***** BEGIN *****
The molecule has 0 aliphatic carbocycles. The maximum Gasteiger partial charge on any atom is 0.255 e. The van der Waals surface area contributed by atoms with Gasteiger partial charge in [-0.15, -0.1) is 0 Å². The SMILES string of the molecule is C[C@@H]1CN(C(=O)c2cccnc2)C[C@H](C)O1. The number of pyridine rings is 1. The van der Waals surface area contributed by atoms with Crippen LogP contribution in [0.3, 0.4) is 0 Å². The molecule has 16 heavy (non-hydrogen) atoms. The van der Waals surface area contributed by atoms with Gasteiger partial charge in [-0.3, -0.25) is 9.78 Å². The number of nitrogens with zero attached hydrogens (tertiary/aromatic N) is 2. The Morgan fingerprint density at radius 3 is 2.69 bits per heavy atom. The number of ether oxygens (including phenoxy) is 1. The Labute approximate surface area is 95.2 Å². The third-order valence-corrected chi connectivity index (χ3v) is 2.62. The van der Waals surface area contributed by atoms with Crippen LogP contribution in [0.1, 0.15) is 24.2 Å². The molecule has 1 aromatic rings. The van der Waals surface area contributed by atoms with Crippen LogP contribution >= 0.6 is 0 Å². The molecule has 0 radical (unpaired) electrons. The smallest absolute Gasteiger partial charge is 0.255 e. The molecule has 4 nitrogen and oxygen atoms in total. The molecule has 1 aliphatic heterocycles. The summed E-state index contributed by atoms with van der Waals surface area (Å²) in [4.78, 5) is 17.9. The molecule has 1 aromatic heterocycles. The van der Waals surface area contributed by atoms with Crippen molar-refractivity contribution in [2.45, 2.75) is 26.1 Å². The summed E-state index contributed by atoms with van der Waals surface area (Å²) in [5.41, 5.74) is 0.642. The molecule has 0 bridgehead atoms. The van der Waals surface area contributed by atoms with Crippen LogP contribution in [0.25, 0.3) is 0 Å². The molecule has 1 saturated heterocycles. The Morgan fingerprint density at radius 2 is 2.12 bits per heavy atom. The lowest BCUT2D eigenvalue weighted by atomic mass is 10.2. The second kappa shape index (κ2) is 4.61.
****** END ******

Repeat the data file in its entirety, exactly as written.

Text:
The molecule has 0 aliphatic carbocycles. The maximum Gasteiger partial charge on any atom is 0.255 e. The van der Waals surface area contributed by atoms with Gasteiger partial charge in [-0.15, -0.1) is 0 Å². The SMILES string of the molecule is C[C@@H]1CN(C(=O)c2cccnc2)C[C@H](C)O1. The number of pyridine rings is 1. The van der Waals surface area contributed by atoms with Crippen LogP contribution in [0.3, 0.4) is 0 Å². The molecule has 16 heavy (non-hydrogen) atoms. The van der Waals surface area contributed by atoms with Gasteiger partial charge in [-0.3, -0.25) is 9.78 Å². The number of nitrogens with zero attached hydrogens (tertiary/aromatic N) is 2. The Morgan fingerprint density at radius 3 is 2.69 bits per heavy atom. The number of ether oxygens (including phenoxy) is 1. The Labute approximate surface area is 95.2 Å². The third-order valence-corrected chi connectivity index (χ3v) is 2.62. The van der Waals surface area contributed by atoms with Crippen LogP contribution in [0.1, 0.15) is 24.2 Å². The molecule has 1 aromatic rings. The van der Waals surface area contributed by atoms with Crippen LogP contribution >= 0.6 is 0 Å². The molecule has 0 radical (unpaired) electrons. The smallest absolute Gasteiger partial charge is 0.255 e. The molecule has 4 nitrogen and oxygen atoms in total. The molecule has 1 aliphatic heterocycles. The summed E-state index contributed by atoms with van der Waals surface area (Å²) in [4.78, 5) is 17.9. The molecule has 1 aromatic heterocycles. The van der Waals surface area contributed by atoms with Crippen molar-refractivity contribution in [2.45, 2.75) is 26.1 Å². The summed E-state index contributed by atoms with van der Waals surface area (Å²) in [5.41, 5.74) is 0.642. The molecule has 0 bridgehead atoms. The van der Waals surface area contributed by atoms with Crippen LogP contribution in [0.25, 0.3) is 0 Å². The molecule has 1 saturated heterocycles. The Morgan fingerprint density at radius 2 is 2.12 bits per heavy atom. The lowest BCUT2D eigenvalue weighted by atomic mass is 10.2. The second kappa shape index (κ2) is 4.61.